Japan slides into recession – with forecasts of worse to come

Agence France-Presse
Japan slides into recession – with forecasts of worse to come


Japan, the world's 3rd largest economy, contracts by 0.9% in the 1st quarter of 2020

TOKYO, Japan – Japan dived into its first recession since 2015, according to official data on Monday, May 18, with the world’s 3rd largest economy shrinking by 0.9% in the 1st quarter as it wrestles with the fallout from the coronavirus.

The drop in gross domestic product (GDP) followed a 1.9% decline in the 4th quarter of 2019 as a tax hike and typhoons hit Japan hard – even before the pandemic shut down much of the economy.

A recession is defined as two consecutive quarters of negative GDP growth and some analysts predicted the Japanese economy would suffer worse as the effects of the coronavirus become clear.

“We expect the worst is yet to come, with the state of emergency in Japan and the severity of the pandemic among Western nations continuing to derail the Japanese economy,” said Naoya Oshikubo, senior economist at SuMi TRUST.

Nevertheless, the 1st quarter result was slightly better than economists had forecast, with expectations for a 1.1% decline.

Japan has been hit less hard than most advanced economies by the coronavirus, with just over 16,000 cases in the whole country and around 750 deaths.

However, authorities were concerned there could be an explosive spike – especially in the densely populated capital Tokyo – and urged people to stay indoors and businesses to shut down.

Prime Minister Shinzo Abe declared a state of emergency that was lifted last week for most of the country but kept in place for economic powerhouse regions Tokyo and Osaka.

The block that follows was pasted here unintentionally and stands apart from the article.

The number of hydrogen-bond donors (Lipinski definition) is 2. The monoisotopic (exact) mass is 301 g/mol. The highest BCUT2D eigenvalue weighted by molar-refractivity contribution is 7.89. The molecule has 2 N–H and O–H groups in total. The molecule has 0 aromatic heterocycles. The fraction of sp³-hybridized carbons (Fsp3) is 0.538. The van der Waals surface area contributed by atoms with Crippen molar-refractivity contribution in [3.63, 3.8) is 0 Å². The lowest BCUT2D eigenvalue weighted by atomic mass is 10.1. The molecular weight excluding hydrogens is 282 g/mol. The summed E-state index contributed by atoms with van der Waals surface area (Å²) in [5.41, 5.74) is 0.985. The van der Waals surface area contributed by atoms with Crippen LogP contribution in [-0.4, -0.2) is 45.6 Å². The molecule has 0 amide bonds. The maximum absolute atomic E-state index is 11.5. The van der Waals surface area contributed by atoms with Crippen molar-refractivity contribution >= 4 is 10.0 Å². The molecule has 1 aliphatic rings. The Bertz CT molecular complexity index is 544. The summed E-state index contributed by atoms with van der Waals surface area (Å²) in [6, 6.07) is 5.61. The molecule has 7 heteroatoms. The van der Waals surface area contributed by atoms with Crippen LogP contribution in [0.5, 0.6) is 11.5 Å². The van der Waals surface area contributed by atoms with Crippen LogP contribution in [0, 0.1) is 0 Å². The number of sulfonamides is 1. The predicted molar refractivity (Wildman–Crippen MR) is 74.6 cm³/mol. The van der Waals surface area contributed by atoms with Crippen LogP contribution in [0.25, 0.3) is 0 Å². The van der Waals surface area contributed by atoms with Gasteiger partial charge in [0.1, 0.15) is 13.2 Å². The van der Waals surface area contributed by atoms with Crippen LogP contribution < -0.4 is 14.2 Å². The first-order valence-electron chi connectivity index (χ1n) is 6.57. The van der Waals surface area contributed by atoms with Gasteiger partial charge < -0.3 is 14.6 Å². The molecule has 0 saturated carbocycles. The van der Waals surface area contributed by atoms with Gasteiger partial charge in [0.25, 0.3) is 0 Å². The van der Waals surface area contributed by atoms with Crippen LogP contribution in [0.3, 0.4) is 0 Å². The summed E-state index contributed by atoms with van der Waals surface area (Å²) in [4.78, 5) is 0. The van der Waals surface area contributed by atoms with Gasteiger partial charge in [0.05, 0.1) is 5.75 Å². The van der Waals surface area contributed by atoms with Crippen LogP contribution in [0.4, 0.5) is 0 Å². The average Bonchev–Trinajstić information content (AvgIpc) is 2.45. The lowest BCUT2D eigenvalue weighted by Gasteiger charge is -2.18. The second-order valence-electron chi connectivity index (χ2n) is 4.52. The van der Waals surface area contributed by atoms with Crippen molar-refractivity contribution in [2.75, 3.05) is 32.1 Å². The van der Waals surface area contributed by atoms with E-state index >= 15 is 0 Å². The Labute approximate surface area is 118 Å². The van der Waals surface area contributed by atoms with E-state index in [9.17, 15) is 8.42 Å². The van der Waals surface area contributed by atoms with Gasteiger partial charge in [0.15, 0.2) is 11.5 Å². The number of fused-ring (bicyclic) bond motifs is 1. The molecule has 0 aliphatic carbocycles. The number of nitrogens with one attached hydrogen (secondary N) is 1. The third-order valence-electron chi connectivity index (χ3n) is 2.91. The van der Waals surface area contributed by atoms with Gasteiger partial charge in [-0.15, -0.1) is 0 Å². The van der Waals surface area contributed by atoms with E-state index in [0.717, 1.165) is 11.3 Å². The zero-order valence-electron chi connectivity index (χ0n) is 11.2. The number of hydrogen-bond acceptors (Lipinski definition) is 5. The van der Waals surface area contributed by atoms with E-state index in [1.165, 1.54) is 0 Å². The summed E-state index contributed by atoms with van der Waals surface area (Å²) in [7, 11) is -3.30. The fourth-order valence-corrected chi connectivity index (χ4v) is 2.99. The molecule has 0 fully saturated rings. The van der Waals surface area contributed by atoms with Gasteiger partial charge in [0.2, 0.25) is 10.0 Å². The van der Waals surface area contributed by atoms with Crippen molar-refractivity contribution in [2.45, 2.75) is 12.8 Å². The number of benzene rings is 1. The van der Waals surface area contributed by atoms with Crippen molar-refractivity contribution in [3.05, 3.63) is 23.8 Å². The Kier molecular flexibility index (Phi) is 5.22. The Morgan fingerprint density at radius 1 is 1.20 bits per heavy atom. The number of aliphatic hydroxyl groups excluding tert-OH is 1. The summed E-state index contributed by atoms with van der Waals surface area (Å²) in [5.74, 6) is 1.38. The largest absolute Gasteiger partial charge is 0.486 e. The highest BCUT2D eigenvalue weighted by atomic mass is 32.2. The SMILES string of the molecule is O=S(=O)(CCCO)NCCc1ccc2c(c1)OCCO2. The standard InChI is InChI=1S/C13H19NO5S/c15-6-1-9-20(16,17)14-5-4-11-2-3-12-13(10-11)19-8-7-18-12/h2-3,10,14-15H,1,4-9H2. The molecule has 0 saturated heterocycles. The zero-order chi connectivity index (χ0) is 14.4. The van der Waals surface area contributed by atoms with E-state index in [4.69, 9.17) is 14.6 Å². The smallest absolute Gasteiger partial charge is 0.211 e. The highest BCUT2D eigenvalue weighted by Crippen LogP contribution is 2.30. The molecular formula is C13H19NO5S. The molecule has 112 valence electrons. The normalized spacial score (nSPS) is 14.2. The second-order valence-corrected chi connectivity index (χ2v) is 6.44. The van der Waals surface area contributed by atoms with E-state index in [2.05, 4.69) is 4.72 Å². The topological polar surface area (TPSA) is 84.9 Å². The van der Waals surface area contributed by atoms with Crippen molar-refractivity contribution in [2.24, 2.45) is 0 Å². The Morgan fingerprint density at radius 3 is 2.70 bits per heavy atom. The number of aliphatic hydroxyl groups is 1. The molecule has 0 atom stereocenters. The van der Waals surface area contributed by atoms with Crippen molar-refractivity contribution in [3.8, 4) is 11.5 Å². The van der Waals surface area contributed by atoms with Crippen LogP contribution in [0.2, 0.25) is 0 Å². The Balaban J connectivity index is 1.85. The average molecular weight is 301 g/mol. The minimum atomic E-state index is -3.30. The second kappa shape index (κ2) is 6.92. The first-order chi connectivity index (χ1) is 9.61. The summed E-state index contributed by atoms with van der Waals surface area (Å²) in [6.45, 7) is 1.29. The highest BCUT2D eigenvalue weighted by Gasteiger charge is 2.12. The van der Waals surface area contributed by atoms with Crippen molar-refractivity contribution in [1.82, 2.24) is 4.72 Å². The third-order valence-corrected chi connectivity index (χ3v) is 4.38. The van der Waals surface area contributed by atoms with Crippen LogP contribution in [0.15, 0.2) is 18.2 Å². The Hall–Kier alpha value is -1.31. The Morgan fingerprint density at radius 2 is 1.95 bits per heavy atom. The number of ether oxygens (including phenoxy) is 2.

“Personal consumption has been the main casualty of the COVID-19 pandemic as consumer spending has been greatly affected by this due to people staying at home,” Oshikubo said. 

“But uncertainty stemming from the spread of the virus has also hit private capital investment as companies curtail their expenditure programs,” added the expert.

‘Significantly worse’

In an attempt to mitigate the worst effects of the crisis, Abe has pledged to give every citizen a cash handout of 100,000 yen ($930).

The handout was part of a package of stimulus measures worth around $1 trillion to protect jobs, bolster the medical sector, and ease the pain for working families.

Tourism has dropped by as much as 90%, industry and trade have ground to a halt, and the virus also forced the postponement of the Tokyo 2020 Olympics that was seen as providing a boost to the economy.

According to the details of the GDP report, private consumption dropped 0.7% quarter-on-quarter, with both household consumption and corporate investment slipping 0.8% and 0.5% respectively.

But as the coronavirus pandemic battered the global economy, Japanese exports were the hardest hit, falling by 6% compared to the previous quarter.

The full impact of the coronavirus on Japan’s economy has still to be felt and economists are bracing for a catastrophic 2nd quarter.

Oshikubo said his organization was forecasting an eyewatering 10.2% plunge in the 2nd quarter, which would be the worst since the 2008 financial crisis.

Yoshiki Shinke, chief economist at Dai-ichi Life Research Institute, told Agence France-Presse the 2nd quarter would be “significantly worse,” forecasting a decline of around 6% to 7%.

“As to the question of when the economy will pick up, it all depends on the number of infected and when the virus fades out.” – Rappler.com

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